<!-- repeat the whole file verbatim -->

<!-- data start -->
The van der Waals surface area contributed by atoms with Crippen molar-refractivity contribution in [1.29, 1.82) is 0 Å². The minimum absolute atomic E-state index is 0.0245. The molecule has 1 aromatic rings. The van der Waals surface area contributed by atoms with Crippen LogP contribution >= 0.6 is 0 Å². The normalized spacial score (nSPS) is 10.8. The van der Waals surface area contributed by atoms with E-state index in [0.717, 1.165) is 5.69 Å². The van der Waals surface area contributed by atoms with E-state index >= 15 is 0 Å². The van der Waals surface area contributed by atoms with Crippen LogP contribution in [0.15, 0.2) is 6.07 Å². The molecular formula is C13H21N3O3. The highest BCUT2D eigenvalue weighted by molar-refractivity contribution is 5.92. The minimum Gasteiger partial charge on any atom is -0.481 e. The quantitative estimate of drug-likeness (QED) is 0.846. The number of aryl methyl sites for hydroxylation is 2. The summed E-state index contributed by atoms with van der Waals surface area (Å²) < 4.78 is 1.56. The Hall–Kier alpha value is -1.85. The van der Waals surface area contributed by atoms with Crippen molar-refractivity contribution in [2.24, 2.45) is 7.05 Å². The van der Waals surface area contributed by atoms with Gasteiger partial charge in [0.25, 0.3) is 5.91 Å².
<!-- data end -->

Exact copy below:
The van der Waals surface area contributed by atoms with Crippen molar-refractivity contribution in [1.29, 1.82) is 0 Å². The minimum absolute atomic E-state index is 0.0245. The molecule has 1 aromatic rings. The van der Waals surface area contributed by atoms with Crippen LogP contribution >= 0.6 is 0 Å². The normalized spacial score (nSPS) is 10.8. The van der Waals surface area contributed by atoms with E-state index in [0.717, 1.165) is 5.69 Å². The van der Waals surface area contributed by atoms with E-state index >= 15 is 0 Å². The van der Waals surface area contributed by atoms with Crippen LogP contribution in [0.15, 0.2) is 6.07 Å². The molecular formula is C13H21N3O3. The highest BCUT2D eigenvalue weighted by molar-refractivity contribution is 5.92. The minimum Gasteiger partial charge on any atom is -0.481 e. The quantitative estimate of drug-likeness (QED) is 0.846. The number of aryl methyl sites for hydroxylation is 2. The summed E-state index contributed by atoms with van der Waals surface area (Å²) < 4.78 is 1.56. The Hall–Kier alpha value is -1.85. The van der Waals surface area contributed by atoms with Crippen molar-refractivity contribution in [2.24, 2.45) is 7.05 Å². The van der Waals surface area contributed by atoms with Gasteiger partial charge in [0.25, 0.3) is 5.91 Å².